Wieseltier wasn't the only one making the New Republic a toxic environment for women trying to succeed in the media world. New Republic publisher Hamilton Fish resigned from his position after initially having been asked to take an indefinite leave of absence following claims from a number of women at the magazine that he had behaved inappropriately toward them. Fish has not denied the allegations, but he did announce that he was stepping down in a letter, saying, “Women have longstanding and profound concerns with respect to their treatment in the workplace. Many men have a lot to learn in this regard. I know I do.”


Terry Richardson

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Influential fashion photographer Terry Richardson has now been banned from working at numerous top outlets because of years of sexual harassment allegations against him. Richardson denied the allegations against him in 2014, but list of publishers who will no longer work with him now includes Condé Nast, Hearst (together encompassing most of the top fashion magazines), and several top brands such as Bulgari and Diesel.


Michael Oreskes

Journalist Michael Oreskes was forced to resign from his position as a high-ranking editor at NPR after two separate sexual harassment allegations surfaced about his conduct in the 1990s, while he was working at the New York Times. Oreskes apologized for his behavior, saying that what he had done had been "wrong and inexcusable." Oreskes also worked with the Associated Press, where there was also one complaint of "inappropriate verbal communication” from him (about this complaint, Oreskes maintains his innocence).


Steven Seagal

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Actresses Portia de Rossi, Julianna Margulies, and Lisa Guerrero have all publicly accused actor Steven Seagal of sexually harassing them when they were auditioning to work with him. In each of the cases, Seagal allegedly invited them into a private space to audition before behaving very inappropriately toward them. Seagal has not responded to the allegations. Based on a tweet that de Rossi posted about her experience, his behavior was an open secret in the business.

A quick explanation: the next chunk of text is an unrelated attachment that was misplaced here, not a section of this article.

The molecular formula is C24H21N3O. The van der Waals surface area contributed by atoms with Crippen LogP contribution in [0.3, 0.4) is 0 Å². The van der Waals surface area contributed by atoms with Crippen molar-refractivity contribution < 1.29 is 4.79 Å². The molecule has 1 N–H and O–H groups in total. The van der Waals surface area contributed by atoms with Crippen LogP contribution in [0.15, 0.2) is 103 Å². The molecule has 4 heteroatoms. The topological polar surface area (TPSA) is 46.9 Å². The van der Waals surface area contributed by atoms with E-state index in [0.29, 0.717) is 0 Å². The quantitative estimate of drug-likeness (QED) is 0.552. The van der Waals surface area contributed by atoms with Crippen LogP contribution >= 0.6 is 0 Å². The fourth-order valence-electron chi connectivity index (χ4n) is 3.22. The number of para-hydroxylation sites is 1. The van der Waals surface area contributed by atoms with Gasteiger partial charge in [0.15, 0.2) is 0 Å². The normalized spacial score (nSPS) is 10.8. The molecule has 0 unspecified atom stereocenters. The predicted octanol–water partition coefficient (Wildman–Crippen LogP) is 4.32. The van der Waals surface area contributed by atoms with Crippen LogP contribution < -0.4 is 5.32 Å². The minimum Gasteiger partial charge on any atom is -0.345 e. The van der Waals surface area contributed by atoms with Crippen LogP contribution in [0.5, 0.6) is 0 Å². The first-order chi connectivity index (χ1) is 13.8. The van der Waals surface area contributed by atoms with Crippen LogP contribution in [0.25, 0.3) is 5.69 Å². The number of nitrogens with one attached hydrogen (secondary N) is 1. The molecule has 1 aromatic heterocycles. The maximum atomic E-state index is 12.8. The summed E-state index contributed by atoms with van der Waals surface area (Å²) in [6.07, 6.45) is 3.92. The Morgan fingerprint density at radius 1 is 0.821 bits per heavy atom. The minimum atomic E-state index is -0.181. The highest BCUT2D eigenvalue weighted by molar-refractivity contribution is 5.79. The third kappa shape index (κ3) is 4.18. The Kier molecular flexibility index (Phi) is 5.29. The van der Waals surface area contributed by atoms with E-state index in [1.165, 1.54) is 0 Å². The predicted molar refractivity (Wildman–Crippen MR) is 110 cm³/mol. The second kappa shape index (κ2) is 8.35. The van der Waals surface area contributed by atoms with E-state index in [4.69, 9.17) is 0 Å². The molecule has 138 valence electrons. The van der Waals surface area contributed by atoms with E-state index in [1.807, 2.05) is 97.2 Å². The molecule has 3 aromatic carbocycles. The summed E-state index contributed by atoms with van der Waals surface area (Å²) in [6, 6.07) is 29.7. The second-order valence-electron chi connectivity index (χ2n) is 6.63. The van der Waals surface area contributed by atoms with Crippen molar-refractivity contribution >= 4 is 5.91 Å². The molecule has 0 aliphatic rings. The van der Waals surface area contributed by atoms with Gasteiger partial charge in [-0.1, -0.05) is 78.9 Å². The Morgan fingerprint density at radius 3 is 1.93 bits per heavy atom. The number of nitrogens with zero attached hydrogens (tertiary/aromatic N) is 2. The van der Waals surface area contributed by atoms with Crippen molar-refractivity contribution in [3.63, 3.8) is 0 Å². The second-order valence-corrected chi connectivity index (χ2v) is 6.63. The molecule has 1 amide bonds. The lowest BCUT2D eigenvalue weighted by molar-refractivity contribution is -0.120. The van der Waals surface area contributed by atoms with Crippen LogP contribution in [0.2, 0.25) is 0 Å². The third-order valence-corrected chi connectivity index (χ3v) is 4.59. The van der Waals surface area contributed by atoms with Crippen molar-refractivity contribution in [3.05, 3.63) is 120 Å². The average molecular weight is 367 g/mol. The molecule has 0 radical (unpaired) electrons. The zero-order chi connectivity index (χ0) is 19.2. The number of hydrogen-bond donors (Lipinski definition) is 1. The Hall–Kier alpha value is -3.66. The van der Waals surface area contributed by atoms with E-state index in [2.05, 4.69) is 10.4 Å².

Jeffrey Tambor

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Amazon has launched an investigation into Transparent star Jeffrey Tambor, who is alleged to have sexually harassed his former assistant Van Barnes, a transgender woman. Tambor has "adamantly and vehemently" denied the allegations against him, but Amazon is still taking the matter seriously, especially after the accusations against the aforementioned Roy Price emerged as well.


Brett Ratner

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The allegations against major Hollywood producer Brett Ratner aren't limited to just groping or lewd comments, although lewd comments are certainly part of them. Ratner is also accused of having sexually assaulted multiple women over the course of two decades. Ratner has denied the allegations against him, with his attorney issuing a statement claiming that "no woman has ever made a claim against him for sexual misconduct or sexual harassment." Amid the allegations, Warner Bros., the studio that he worked most closely with, has cut all ties with him.


Dustin Hoffman

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Two women have accused Dustin Hoffman of sexual harassment, which Hoffman responded to with an apology, but he did not deny the allegations. His director on the set of the movie where the main set of allegations against him came from, however, claims that Hoffman was only a "kidder," and that the allegations had gone too far — even though Hoffman displayed troubling behavior in other cases across his career.

It's not uplifting to discover that men whose work you respect got there while harassing women and making their professional journeys that more difficult. However, it's more heartening to imagine that this wave of men losing their jobs after being outed as sexual predators might actually have a lasting effect.

"I think a series of events played a role in this tipping point — the election of Donald Trump, an admitted sexual predator, the denial of justice to Bill Cosby's victims, the lenient sentence given to Brock Turner by Judge Persky," says Stanford law professor Michele Dauber, who is also the chair of the campaign to Recall Judge Persky, the judge who gave out the lenient sentence in the recent Stanford rape case. "Women are starting to lose faith in the legal system and are seeking to remedy that injustice, as well as to protect other women from harm."